This video says about itself:
Thai prime minister threatens to ‘execute’ journalists
25 March 2015
Thailand’s military leader has lashed out at journalists saying he would “probably just execute” those who did “not report the truth”, in the latest outburst aimed at Thailand‘s media.
“We’ll probably just execute them,” Prayuth Chan-ocha said on Wednesday, when asked by reporters how the government would deal with those that do not adhere to the official line.
“You don’t have to support the government, but you should report the truth,” the former army chief said, telling reporters to write in a way that bolsters national reconciliation in the kingdom.
Prayuth, who is also prime minister, heads the ruling military junta or National Council for Peace and Order. He toppled the government of Prime Minister Yingluck Shinawatra in a coup last May, that followed months of protests aimed at ousting Yingluck.
Prayuth launched a crackdown on dissenters after seizing power in May. He has said Thailand is not ready to lift martial law, which gives the army sweeping powers, including for arrest and detention.
Bob Dietz, coordinator of the Committee to Protect Journalists‘ Asia Programme, condemned Prayuth’s statement saying, the Thai leader “is being more than just gruff here, it’s a threat”.
“He is notoriously hot-headed, and prone to outbursts like this,” Dietz said in a comment to Al Jazeera.
“Last September he announced a one-year plan to overcome the deep political fault lines in Thailand. So far the plan seems to just be to tell everyone to just be quiet and stop being critical of the government and each other.”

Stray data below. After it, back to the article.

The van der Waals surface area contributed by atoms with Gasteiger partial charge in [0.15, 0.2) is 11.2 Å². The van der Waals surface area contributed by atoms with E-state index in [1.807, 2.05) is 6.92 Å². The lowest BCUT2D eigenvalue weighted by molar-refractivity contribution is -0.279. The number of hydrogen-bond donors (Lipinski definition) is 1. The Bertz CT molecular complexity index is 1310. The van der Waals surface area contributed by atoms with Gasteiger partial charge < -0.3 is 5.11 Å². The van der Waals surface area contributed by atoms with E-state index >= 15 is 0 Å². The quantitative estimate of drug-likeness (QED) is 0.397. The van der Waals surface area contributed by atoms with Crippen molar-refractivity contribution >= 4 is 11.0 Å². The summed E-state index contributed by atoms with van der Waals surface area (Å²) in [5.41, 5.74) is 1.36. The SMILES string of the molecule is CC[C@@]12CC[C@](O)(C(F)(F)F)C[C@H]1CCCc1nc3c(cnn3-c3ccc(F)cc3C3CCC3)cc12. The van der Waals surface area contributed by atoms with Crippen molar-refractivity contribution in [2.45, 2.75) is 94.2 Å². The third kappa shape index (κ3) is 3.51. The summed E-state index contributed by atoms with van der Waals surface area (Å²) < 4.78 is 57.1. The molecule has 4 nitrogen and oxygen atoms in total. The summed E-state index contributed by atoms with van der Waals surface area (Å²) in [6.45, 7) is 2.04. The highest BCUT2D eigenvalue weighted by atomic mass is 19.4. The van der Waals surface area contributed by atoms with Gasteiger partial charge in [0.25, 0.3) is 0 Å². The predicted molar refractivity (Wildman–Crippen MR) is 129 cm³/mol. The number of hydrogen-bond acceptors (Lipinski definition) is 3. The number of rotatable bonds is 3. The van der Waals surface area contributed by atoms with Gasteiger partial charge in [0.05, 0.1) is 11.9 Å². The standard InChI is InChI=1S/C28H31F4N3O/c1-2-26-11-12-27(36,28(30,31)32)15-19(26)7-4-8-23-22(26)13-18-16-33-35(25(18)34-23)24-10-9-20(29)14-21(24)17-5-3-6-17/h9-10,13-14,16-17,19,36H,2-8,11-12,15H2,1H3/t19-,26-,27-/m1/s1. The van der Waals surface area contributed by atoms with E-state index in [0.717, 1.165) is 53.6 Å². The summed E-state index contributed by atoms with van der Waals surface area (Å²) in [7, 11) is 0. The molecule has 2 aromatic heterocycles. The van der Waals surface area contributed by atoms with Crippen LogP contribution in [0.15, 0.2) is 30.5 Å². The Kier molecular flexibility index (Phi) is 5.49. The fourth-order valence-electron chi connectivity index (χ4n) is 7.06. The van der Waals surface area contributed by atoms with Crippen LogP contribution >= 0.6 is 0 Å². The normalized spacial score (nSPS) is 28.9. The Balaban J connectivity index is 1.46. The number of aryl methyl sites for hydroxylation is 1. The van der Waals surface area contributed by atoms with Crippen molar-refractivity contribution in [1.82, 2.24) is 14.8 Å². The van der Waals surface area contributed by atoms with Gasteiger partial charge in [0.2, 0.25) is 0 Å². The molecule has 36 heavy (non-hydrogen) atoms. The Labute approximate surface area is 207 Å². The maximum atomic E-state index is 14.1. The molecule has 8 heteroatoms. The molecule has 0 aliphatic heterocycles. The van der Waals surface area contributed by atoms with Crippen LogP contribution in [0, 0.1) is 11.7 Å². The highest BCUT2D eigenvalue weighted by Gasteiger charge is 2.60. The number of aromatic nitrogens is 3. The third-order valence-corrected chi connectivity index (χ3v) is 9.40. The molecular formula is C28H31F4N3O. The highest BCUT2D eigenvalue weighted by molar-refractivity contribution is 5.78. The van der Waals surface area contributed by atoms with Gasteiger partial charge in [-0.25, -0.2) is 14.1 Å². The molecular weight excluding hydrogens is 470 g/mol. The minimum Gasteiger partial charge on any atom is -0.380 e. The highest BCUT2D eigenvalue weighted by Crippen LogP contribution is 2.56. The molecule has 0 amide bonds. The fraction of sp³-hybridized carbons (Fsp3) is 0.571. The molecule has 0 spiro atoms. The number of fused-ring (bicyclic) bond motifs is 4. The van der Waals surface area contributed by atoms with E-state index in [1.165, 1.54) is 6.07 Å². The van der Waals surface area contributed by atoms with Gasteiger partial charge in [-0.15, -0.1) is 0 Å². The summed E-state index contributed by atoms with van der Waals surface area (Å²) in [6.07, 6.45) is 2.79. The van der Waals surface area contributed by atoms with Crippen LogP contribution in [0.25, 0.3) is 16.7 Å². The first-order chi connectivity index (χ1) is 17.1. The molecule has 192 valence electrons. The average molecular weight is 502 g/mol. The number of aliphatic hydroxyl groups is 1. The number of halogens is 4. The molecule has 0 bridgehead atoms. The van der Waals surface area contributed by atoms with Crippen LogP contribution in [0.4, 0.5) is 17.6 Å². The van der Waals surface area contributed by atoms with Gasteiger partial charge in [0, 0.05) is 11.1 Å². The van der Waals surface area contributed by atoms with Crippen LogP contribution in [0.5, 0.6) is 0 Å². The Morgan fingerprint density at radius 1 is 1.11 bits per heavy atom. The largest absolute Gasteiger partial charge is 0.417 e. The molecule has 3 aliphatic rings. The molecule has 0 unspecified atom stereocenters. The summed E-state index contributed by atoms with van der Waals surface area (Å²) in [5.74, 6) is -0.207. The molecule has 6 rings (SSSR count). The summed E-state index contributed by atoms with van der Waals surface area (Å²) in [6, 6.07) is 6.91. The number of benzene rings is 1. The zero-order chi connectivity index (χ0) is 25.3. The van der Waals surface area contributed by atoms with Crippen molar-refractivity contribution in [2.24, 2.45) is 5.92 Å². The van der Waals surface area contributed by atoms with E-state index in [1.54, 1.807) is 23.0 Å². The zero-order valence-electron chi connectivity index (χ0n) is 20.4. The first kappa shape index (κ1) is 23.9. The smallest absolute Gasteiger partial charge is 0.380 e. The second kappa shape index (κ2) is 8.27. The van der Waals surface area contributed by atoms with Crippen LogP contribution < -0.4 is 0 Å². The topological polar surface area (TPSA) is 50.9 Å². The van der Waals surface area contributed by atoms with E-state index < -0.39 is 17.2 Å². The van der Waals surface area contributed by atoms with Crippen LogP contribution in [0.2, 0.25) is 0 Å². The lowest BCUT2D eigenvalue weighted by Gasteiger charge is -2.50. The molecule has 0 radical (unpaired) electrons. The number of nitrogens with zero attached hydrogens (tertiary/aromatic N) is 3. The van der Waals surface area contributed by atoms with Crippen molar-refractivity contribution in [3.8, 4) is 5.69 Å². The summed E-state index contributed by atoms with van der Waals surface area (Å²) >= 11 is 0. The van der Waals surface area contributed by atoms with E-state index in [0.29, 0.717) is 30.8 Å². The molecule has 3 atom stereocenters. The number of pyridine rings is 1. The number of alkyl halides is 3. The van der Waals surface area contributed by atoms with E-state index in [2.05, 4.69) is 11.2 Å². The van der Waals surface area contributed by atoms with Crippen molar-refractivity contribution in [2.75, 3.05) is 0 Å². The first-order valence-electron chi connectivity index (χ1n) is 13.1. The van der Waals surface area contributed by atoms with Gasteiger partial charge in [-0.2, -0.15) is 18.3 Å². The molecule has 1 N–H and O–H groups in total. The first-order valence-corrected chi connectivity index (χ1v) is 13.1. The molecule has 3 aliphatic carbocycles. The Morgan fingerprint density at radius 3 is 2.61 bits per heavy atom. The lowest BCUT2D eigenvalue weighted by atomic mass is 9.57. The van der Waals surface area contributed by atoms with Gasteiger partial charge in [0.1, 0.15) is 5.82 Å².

In January the junta forced a German foundation to cancel a forum on press freedom saying Thailand was at a sensitive juncture. Since taking power, the junta has made full use of martial law, which also bans all political gatherings.
From daily The Morning Star in Britain:
Thailand: Junta asks voters to back negation of democracy
Saturday 6th August 2016
THAILAND’S voters will be asked to decide tomorrow on a new constitution, along with an accompanying measure to keep the military government in control for several years.
A Yes vote would also enshrine the vesting of a great deal of power in appointed rather than elected officials.
Despite the importance of tomorrow’s decision, there have been no political rallies, no independent campaigns and virtually no debates by order of the ruling military junta.
Over 100 people who tried to campaign against the referendum on social media have been jailed, while open criticism has been made punishable by up to 10 years behind bars.
“The intention is to have campaigns for the constitution, not against the constitution, because a lot of credibility is on the line for the junta.”
He suggested, however, that the political repression “has boomeranged because the other side has gathered some steam and we are seeing more anti-charter movement rising.”
The junta, which took power in a May 2014 coup, claims that the new constitution will usher in a new era of clean politics and stable democracy in a country chronically short of both in recent years.
Critics note that, for at least a five-year “transition” period, the senate will be a 250-strong chamber whose members would be appointed by the junta and include the commanders of the army and other security services.
Thai constitutional referendum entrenches military dictatorship: here.